The average cost of a market basket of goods and services in the United States increased 0.2 percent, according to the U.S. Bureau of Labor Statistics’ Consumer Price Index (CPI)*. The pre-seasonally adjusted October CPI level was 237.8, which was unchanged from the previous year.
On a seasonally adjusted basis, the Consumer Price Index for all Urban Consumers (CPI-U) increased 0.2 percent between the September and October indices. There were increases in Medical Care Services (+0.8), Energy Commodities (+0.4), Shelter (+0.3), Food & Beverages (+0.2), Medical Care Services (+0.2), and Transportation Services (+0.2) indexes. Indices that decreased between September and October were Apparel (-0.8), Used Cars & Trucks (-0.3), and New Vehicles (-0.2).
Over the year there were large increases in Tobacco and Smoking Products (+3.4), Shelter (+3.2), and Medical Care Services (+3.0) indexes for October. Lowest price increases over the year were found in New Vehicles (+0.1), Food at Home (+0.7), and Alcoholic Beverages (+1.1) indexes.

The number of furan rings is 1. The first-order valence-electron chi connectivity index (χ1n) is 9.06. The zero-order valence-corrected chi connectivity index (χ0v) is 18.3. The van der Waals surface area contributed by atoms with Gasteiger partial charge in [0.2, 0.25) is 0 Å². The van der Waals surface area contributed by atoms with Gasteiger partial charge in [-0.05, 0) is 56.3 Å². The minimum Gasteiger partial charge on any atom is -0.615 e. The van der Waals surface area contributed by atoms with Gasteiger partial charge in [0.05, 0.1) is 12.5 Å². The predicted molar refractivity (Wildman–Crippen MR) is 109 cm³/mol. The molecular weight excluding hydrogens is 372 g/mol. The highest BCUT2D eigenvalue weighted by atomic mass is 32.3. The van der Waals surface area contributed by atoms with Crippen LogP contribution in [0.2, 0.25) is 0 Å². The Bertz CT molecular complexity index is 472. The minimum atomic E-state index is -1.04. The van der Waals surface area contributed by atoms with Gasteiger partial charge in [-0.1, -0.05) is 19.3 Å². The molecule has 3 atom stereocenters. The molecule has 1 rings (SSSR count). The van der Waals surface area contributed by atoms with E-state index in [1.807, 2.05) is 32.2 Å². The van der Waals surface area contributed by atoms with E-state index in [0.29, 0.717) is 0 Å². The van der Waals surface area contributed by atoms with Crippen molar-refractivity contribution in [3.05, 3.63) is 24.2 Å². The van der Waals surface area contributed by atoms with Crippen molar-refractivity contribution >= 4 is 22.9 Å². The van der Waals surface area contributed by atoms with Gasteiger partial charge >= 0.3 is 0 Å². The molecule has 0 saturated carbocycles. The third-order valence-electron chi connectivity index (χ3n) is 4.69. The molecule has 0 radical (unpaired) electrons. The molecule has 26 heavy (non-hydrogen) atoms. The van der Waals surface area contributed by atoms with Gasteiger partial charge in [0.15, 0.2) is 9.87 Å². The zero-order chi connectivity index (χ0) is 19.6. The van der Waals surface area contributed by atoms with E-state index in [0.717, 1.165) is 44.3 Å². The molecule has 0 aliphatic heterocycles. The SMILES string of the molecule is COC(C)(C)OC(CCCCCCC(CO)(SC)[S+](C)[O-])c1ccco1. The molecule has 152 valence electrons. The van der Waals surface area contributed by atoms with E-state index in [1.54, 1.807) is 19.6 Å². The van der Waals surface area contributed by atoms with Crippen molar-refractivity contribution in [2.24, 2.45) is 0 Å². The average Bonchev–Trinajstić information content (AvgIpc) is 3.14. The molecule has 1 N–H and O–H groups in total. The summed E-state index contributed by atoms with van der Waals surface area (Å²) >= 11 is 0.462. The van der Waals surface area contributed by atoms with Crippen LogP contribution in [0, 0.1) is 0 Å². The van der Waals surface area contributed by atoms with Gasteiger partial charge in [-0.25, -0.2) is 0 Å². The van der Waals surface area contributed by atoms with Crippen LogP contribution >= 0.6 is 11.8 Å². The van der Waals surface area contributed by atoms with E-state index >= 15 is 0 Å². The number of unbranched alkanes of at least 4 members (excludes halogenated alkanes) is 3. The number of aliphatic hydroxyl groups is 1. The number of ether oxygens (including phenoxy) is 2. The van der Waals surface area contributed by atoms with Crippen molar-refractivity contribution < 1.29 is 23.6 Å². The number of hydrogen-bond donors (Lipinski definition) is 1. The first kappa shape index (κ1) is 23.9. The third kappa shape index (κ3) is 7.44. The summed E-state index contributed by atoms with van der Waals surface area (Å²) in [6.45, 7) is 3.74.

*The CPI is based on prices of food, clothing, shelter, fuels, transportation fares, doctors’ and dentists’ services, prescription drugs, and other goods and services that people buy for day-to-day activities. Prices are collected in 87 urban areas across the country (including Kansas City and St. Louis) from about 50,000 housing units and approximately 23,000 stores, hospitals and other types of service establishments.
The actual index is expressed as a number derived by comparing the current cost of goods and services to the cost of the same items between 1982 and 1984. The reference year is assigned a value of 100. Subsequent indices are expressed as a percentage of the base year.